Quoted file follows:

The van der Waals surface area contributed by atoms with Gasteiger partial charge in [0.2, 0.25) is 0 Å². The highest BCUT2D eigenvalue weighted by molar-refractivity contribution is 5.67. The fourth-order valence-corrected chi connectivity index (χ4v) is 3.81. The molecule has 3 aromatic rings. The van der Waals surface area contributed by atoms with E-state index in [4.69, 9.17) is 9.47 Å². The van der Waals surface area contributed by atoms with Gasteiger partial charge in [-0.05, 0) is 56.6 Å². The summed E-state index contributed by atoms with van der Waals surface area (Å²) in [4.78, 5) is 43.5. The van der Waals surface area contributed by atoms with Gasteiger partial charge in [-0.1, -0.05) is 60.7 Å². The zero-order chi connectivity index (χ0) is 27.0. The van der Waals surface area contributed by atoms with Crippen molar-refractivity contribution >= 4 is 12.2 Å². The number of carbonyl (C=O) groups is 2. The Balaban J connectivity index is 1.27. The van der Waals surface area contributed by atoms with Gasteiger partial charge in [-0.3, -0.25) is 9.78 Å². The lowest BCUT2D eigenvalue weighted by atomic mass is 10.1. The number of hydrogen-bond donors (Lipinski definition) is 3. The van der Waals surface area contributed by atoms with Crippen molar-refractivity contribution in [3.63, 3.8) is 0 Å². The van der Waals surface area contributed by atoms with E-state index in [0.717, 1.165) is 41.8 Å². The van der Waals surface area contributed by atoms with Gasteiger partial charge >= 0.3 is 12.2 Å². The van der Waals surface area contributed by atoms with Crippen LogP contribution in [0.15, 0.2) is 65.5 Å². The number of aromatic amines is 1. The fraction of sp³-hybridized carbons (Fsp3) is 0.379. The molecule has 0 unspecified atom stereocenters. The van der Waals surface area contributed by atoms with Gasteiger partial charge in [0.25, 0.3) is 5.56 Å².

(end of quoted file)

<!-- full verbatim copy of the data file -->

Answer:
The van der Waals surface area contributed by atoms with Gasteiger partial charge in [0.2, 0.25) is 0 Å². The highest BCUT2D eigenvalue weighted by molar-refractivity contribution is 5.67. The fourth-order valence-corrected chi connectivity index (χ4v) is 3.81. The molecule has 3 aromatic rings. The van der Waals surface area contributed by atoms with E-state index in [4.69, 9.17) is 9.47 Å². The van der Waals surface area contributed by atoms with Gasteiger partial charge in [-0.05, 0) is 56.6 Å². The summed E-state index contributed by atoms with van der Waals surface area (Å²) in [4.78, 5) is 43.5. The van der Waals surface area contributed by atoms with Gasteiger partial charge in [-0.1, -0.05) is 60.7 Å². The zero-order chi connectivity index (χ0) is 27.0. The van der Waals surface area contributed by atoms with Crippen molar-refractivity contribution >= 4 is 12.2 Å². The number of carbonyl (C=O) groups is 2. The Balaban J connectivity index is 1.27. The van der Waals surface area contributed by atoms with Gasteiger partial charge in [-0.3, -0.25) is 9.78 Å². The lowest BCUT2D eigenvalue weighted by atomic mass is 10.1. The number of hydrogen-bond donors (Lipinski definition) is 3. The van der Waals surface area contributed by atoms with Crippen molar-refractivity contribution in [3.63, 3.8) is 0 Å². The van der Waals surface area contributed by atoms with E-state index in [0.717, 1.165) is 41.8 Å². The van der Waals surface area contributed by atoms with Gasteiger partial charge >= 0.3 is 12.2 Å². The van der Waals surface area contributed by atoms with Crippen LogP contribution in [0.15, 0.2) is 65.5 Å². The number of aromatic amines is 1. The fraction of sp³-hybridized carbons (Fsp3) is 0.379. The molecule has 0 unspecified atom stereocenters. The van der Waals surface area contributed by atoms with Gasteiger partial charge in [0.25, 0.3) is 5.56 Å².